When migrating from a legacy solution, an organization can choose one of two paths, i.e building an entirely new enterprise application system from scratch or revamping the existing framework piece-by-piece. If we go forward with redesigning the existing system, the benefits are the following:
Maintaining a legacy application involves a lot of moving parts. Their functionality involves a large volume of code, altering which may hamper supporting systems and give rise to conflicts.
Hence a lot of time and planning goes into updating a legacy software, most of which have a wide variety of documented and undocumented features which gives rise to systemic risk at the time of upgradation. More often than not, the underlying infrastructure of the legacy system is archaic and is scattered across multiple databases and storage centers. Not to mention, categorizing these systems and rebooting them to the newer cloud-based solutions is a mammoth task that requires incremental hours of staff training for understanding and operating the same. This is another added expense to the enterprise.
Modern-day enterprise apps are built for cross-platform integration and scalability. This can be credited to the fact that most API vendors offer support for most programming languages and frameworks. This is the primary functionality that is lacking in legacy applications, hence integration requires significant customization of code, which might not work seamlessly after all. Hence updating legacy software piece by piece is a tedious task with a higher risk of failure across the organization.
Modern-day organizations face stiff competition from other established players and startups alike. Hence the responsiveness to a new opportunity or gap in the market can give rise to unprecedented opportunities and previously untapped revenue streams. Timing in the new business landscape is everything. Businesses dependent on legacy systems are lacking in agility and adaptability to respond to new and unforeseen business challenges. Legacy systems hamper innovation and lead to stunted growth of respective organizations due to reduced efficiencies.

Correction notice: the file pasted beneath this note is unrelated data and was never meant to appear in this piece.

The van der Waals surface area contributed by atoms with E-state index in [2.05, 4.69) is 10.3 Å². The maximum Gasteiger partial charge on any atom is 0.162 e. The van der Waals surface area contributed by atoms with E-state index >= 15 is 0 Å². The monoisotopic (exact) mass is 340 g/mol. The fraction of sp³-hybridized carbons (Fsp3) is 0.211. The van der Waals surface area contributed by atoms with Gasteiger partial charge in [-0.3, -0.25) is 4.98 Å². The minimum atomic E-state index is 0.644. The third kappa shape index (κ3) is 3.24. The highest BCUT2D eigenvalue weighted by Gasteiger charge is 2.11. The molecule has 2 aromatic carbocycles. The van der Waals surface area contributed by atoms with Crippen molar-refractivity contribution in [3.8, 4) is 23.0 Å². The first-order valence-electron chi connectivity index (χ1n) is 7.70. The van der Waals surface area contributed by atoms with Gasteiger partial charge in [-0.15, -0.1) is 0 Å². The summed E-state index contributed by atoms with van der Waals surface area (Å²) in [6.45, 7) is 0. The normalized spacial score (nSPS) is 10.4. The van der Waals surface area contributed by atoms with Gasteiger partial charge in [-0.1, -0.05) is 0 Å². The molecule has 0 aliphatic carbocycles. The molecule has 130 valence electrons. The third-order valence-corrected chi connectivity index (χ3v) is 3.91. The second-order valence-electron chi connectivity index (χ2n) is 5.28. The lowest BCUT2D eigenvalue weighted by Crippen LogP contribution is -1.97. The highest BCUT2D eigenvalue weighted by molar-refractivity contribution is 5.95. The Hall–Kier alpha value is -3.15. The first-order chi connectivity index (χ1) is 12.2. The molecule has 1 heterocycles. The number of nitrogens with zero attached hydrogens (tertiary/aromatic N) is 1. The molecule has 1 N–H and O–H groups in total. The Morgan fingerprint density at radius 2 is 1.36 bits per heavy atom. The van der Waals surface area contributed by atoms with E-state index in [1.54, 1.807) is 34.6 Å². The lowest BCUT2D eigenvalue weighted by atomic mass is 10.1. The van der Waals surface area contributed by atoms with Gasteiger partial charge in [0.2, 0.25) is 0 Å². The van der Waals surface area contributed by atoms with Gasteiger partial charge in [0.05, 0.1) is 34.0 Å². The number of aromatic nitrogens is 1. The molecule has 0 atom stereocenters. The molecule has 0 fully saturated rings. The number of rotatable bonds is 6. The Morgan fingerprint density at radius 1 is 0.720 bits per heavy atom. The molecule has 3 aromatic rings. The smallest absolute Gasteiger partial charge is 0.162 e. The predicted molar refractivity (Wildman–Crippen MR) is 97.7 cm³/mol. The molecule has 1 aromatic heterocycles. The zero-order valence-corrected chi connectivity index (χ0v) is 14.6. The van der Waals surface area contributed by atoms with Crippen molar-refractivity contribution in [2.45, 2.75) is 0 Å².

Legacy systems that are less adaptable to current changes in the market landscape leave wide gaps in the product offered and the inherent need of the market. This gap can easily be exploited by a competitor who can swoop in and provide what is required. Prolonged maintenance of legacy systems can lead to lost opportunities and market disruption where competitors and upstart can convert your customer base and enlarge their market share.
User experience design has enhanced app performance drastically in the last few years. Modern, intuitive UI coupled with sleek features can improve the operational efficiency of the enterprise applications which is bound to aid employee productivity. This is the biggest beneficiary of improved enterprise application performance since it directly correlates to higher revenue.
Legacy software upgradation poses two primary obstacles, ie, limitations of time and money.
Any enterprise solution that has been implemented in a multi-layer level of the organization will require systematic replacement instead of knee-jerk overhaul. This gradual process will hence cost more money than previously intended and the entire replacement might entail more than a handful of iterations. Here are some of the challenges in the replacement process of legacy systems that account for functional and operational enhancement of software: